66 Games in 6 Months

Justin Fleming
10 min readAug 31, 2018

I can’t tell you how many times I’ve watched Star Wars, M*A*S*H, or the first five seasons of Red vs. Blue. The number is somewhere in the vicinity of “a lot” though with certainty. There used to be a statistic thrown around in video games that some very high percentage of players finish some very low number of video games in their library or collection. And while I have my doubts about how these numbers are nabbed, I have no doubt that everyone who buys video games during massive sales on the various digital platforms eventually runs into the same problem at some point: Too many games, never enough time to play them all. When anyone was younger they probably had a lot more time to consume video games. It’s a simple concept: Less responsibilities, more time to consume entertainment. And while I’ve definitely played Half-Life 2 some countless number of times and listened to my favorite albums so many times they’ve become background noise, video games still remain one of the largest time consuming pieces of entertainment on the planet, right next to books I’d say. I have no doubt it was easier to sit down and enjoy some older video games from start to finish in less time than it takes today with the advent of massive sandboxes and developers trying to push services or games that capitalize on endless replay value because there’s some wild belief generated somewhere that this is what the market wants.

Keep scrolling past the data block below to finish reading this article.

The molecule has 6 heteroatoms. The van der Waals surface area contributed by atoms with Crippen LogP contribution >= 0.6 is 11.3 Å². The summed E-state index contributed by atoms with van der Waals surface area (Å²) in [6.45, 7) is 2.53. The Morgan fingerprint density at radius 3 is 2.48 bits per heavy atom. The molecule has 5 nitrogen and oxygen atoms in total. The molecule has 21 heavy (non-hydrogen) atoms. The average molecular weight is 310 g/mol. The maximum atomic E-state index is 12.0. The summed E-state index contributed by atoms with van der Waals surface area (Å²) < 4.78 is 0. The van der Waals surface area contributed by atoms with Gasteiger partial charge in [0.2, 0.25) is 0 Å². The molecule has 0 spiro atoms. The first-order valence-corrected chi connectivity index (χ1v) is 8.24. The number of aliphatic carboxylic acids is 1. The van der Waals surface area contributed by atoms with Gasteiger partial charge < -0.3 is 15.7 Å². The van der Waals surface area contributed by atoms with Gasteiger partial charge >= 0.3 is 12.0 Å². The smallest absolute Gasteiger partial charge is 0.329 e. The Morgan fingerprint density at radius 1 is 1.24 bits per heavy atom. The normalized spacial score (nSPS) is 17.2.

I think that’s a falsehood too, by the way, I think people who play video games fairly regularly can juggle two games at a time, maybe three: A “service” game to play with friends and regularly enjoy as it is updated consistently, a narrative game that encourages you to shut off YouTube and social connections and to instead be wrapped up in its world and story, and a “mechanical satisfaction” game, one that you play with YouTube on (or Netflix, Hulu, Crunchyroll, whatever) in the background while you soak up XP, explore, or just try to make progress in a game that requires little more than your mechanical focus (Souls games are great for this IMO or the currently popular indie roguelikes). But what I think is really at stake is unfortunately the lack of a cultural rally around re-exploring video games. When we’re younger this seems to be an easy thing to do, but as we get older and we inevitably become interested in either more video games or less video games, it’s hard for us to turn around and say, “Yeah, let’s just replay that great 12–30 hour game from 3–8 years ago” when we’ve got 60–120 hour experiences sitting in front of us and they’re new and the talk of the town. I’ve heard critics that have tried to make a living on YouTube complain about this as having to “chase the algorithm” and I’m simultaneously conscious of the dangers of and yet wrapped up in that very concept of experiencing a game right at launch or when everyone’s talking about it. I think the bigger reason we might want to be afraid of this reality is because we actually might never get around to those games in 2–8 years from now when something else is new. Replaying a game from 1998 takes 6–12 hours, replaying a game from 2015 has taken me over 135 hours and counting (but boy The Witcher 3 really has been worth it). This rule isn’t universal, The Beginner’s Guide should take you no more than an hour to play and complete and it’s pretty new. But “keeping up” is something people might still today think as a possibility instead of what we might really want to start considering.